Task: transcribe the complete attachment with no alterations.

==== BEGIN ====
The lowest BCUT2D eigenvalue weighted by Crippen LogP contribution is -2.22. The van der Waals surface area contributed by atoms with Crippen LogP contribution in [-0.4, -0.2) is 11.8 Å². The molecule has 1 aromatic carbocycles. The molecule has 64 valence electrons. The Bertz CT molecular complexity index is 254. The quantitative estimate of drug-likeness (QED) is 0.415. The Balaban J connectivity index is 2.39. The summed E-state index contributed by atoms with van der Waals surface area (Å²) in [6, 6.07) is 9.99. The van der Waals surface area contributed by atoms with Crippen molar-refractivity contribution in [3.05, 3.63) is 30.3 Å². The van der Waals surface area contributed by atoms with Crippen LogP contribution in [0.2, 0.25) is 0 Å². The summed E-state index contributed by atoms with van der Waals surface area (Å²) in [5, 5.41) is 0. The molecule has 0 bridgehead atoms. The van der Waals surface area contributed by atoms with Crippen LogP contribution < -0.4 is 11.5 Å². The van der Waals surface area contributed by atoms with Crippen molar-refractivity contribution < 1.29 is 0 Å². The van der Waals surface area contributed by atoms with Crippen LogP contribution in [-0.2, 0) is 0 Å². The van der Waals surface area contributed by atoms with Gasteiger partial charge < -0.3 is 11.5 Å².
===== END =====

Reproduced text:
The lowest BCUT2D eigenvalue weighted by Crippen LogP contribution is -2.22. The van der Waals surface area contributed by atoms with Crippen LogP contribution in [-0.4, -0.2) is 11.8 Å². The molecule has 1 aromatic carbocycles. The molecule has 64 valence electrons. The Bertz CT molecular complexity index is 254. The quantitative estimate of drug-likeness (QED) is 0.415. The Balaban J connectivity index is 2.39. The summed E-state index contributed by atoms with van der Waals surface area (Å²) in [6, 6.07) is 9.99. The van der Waals surface area contributed by atoms with Crippen molar-refractivity contribution in [3.05, 3.63) is 30.3 Å². The van der Waals surface area contributed by atoms with Crippen LogP contribution in [0.2, 0.25) is 0 Å². The summed E-state index contributed by atoms with van der Waals surface area (Å²) in [5, 5.41) is 0. The molecule has 0 bridgehead atoms. The van der Waals surface area contributed by atoms with Crippen LogP contribution < -0.4 is 11.5 Å². The van der Waals surface area contributed by atoms with Crippen molar-refractivity contribution < 1.29 is 0 Å². The van der Waals surface area contributed by atoms with Crippen LogP contribution in [-0.2, 0) is 0 Å². The van der Waals surface area contributed by atoms with Gasteiger partial charge < -0.3 is 11.5 Å².